A picnic with the National Mark

I was writing somewhere else about picnics, and I suppose I had picnics in my min when I was looking at my little National Mark Calendar of Cooking book from 1936. Maybe I wouldn’t pack a picnic for us with dishes from the little recipe book, but supposing I was writing about a family in the 1930’s who were going on a picnic, what might they take with them?

Mother no doubt would prepare it all, and I can imagine it in a traditional whisker basket or hamper, lined with a blue and white checked cloth. Father would find the right spot to lay out the rugs and cloth, and he would light the Primus stove to make tea.

Mother might have made sandwiches with the National Mark recipe for brown bread (wholemeal flour, yeast, butter, sugar, salt and tepid water) and maybe they would have beef in them. Collared beef (‘very delicious served cold‘) is beef simmered for a long time with onions, herbs (parsley, thyme, sage, marjoram)and spices (mace, cloves, bayleaf, allspice, pepper, celery seeds) – that would be delicious indeed in sandwiches! There were no plastic pots and tubs then, so I guess the salad was either brought as separate ingredients and prepared  sitting on the picnic rug, or maybe prepared and put into a bowl and wrapped in grease-proof paper. There is a lovely selection of salads in the June chapter:

  • celery leaf
  • lettuce and green peas
  • tomato and celery
  • cheese
  • rice, ham and tomato
  • cauliflower

Beef mayonnaise is another option instead of one of the salads above; cubes of beef, lettuce, tomatoes, cucumber, hard-boiled eggs and home-made mayonnaise (made with olive oil – it’s not just a recent fashion, pre-war cooks used it too!) There are lots of lovely desserts in this little book, desserts which would be practical to bring on a picnic. A sort of clafoutis made with plums, blackcurrant and almond paste tart, strawberry flan, gooseberry tart – and to go with the cup of tea father has made, fruit and nut cake or raisin brown bread. Father himself might prefer the cider cup!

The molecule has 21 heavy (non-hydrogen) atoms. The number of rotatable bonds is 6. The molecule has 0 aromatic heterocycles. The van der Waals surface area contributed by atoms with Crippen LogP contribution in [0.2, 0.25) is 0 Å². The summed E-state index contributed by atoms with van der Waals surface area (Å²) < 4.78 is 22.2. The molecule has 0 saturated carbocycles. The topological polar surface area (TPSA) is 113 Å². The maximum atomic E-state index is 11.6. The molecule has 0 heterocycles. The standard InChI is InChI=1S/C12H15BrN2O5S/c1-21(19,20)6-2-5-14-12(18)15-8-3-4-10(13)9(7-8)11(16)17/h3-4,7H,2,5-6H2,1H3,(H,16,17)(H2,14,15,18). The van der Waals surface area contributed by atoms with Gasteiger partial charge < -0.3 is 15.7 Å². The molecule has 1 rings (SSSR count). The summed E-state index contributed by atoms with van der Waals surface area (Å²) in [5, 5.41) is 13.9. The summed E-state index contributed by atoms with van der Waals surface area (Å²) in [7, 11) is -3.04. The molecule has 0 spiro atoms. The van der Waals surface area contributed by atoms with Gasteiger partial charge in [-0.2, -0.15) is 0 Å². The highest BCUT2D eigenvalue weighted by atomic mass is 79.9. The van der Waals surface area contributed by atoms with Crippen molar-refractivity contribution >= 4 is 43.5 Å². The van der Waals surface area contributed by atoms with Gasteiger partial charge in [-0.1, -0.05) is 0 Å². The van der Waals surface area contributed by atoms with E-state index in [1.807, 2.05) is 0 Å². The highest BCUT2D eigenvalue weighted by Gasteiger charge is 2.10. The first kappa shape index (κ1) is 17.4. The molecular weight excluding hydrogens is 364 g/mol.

My featured image, by the way is of my own  family on a picnic – a long time after the war I have to say!

Beef mayonnaise

I’m not sure that beef mayonnaise sounds very enticing for today’s foodies, but maybe it sounded exotic and delicious to cooks in 1935 when the National Mark Calendar of Cooking was written by Ambrose Heath and Dorothy Cottington Taylor. If it was described as beef salad, or beef with mayonnaise it might sound a little more appetising.

The little cookery book was divided up into months with seasonal recipes for each; I  like the sound of a lot of them but August’s don’t appeal quite as much… tomato ice, tomato jelly salad, stuffed cucumber (cooked) and beef mayonnaise… hmmm. The other recipes are more interesting, marrow soup (creamy and herby) fricassée of chicken in a lemon, parsley, butter and nutmeg sauce, plum batter (a little like a clafoutis) raisin brown bread and cider cup… I reserve judgement on stuffed cauliflower.

Beef mayonnaise

  • ½ lb cooked beef (presumably roast)
  • 2 lettuces
  • 1 cucumber sliced
  •  lb tomatoes, chopped, reserving a few slices for decoration
  • 1 hard-boiled egg, sliced
  • mayonnaise made from 2 egg yolks, ½ tsp each of salt and pepper, ½ pint olive oil, juice of ½ a lemon or 2 tsp vinegar
  1. arrange a few large lettuce leaves at the bottom and around the sides of a salad bowl,
  2. break up the rest of the lettuce, (reserving the two hearts) and tear into small pieces
  3. put the shredded lettuce, tomato cucumber, beef in a bowl with the mayonnaise and blend
  4. arrange the beef mayonnaise in the bowl with the lettuce leaves
  5. garnish with tomato slices, egg and lettuce hearts